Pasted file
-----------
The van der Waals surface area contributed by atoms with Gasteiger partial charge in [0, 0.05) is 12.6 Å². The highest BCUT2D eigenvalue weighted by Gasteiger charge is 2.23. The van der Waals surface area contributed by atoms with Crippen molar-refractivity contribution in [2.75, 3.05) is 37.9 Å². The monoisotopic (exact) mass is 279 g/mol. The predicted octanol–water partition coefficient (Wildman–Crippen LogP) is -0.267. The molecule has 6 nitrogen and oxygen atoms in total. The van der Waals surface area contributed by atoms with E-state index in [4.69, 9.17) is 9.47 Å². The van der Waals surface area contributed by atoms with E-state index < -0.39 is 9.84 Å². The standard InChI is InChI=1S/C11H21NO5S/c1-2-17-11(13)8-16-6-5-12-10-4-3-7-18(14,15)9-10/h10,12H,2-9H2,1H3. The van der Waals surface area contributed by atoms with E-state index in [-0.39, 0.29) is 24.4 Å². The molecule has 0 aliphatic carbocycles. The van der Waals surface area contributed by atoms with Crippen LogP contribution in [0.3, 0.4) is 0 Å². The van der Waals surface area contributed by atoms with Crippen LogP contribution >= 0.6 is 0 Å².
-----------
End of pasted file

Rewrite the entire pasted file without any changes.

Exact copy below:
The van der Waals surface area contributed by atoms with Gasteiger partial charge in [0, 0.05) is 12.6 Å². The highest BCUT2D eigenvalue weighted by Gasteiger charge is 2.23. The van der Waals surface area contributed by atoms with Crippen molar-refractivity contribution in [2.75, 3.05) is 37.9 Å². The monoisotopic (exact) mass is 279 g/mol. The predicted octanol–water partition coefficient (Wildman–Crippen LogP) is -0.267. The molecule has 6 nitrogen and oxygen atoms in total. The van der Waals surface area contributed by atoms with E-state index in [4.69, 9.17) is 9.47 Å². The van der Waals surface area contributed by atoms with E-state index < -0.39 is 9.84 Å². The standard InChI is InChI=1S/C11H21NO5S/c1-2-17-11(13)8-16-6-5-12-10-4-3-7-18(14,15)9-10/h10,12H,2-9H2,1H3. The van der Waals surface area contributed by atoms with E-state index in [-0.39, 0.29) is 24.4 Å². The molecule has 0 aliphatic carbocycles. The van der Waals surface area contributed by atoms with Crippen LogP contribution in [0.3, 0.4) is 0 Å². The van der Waals surface area contributed by atoms with Crippen LogP contribution >= 0.6 is 0 Å².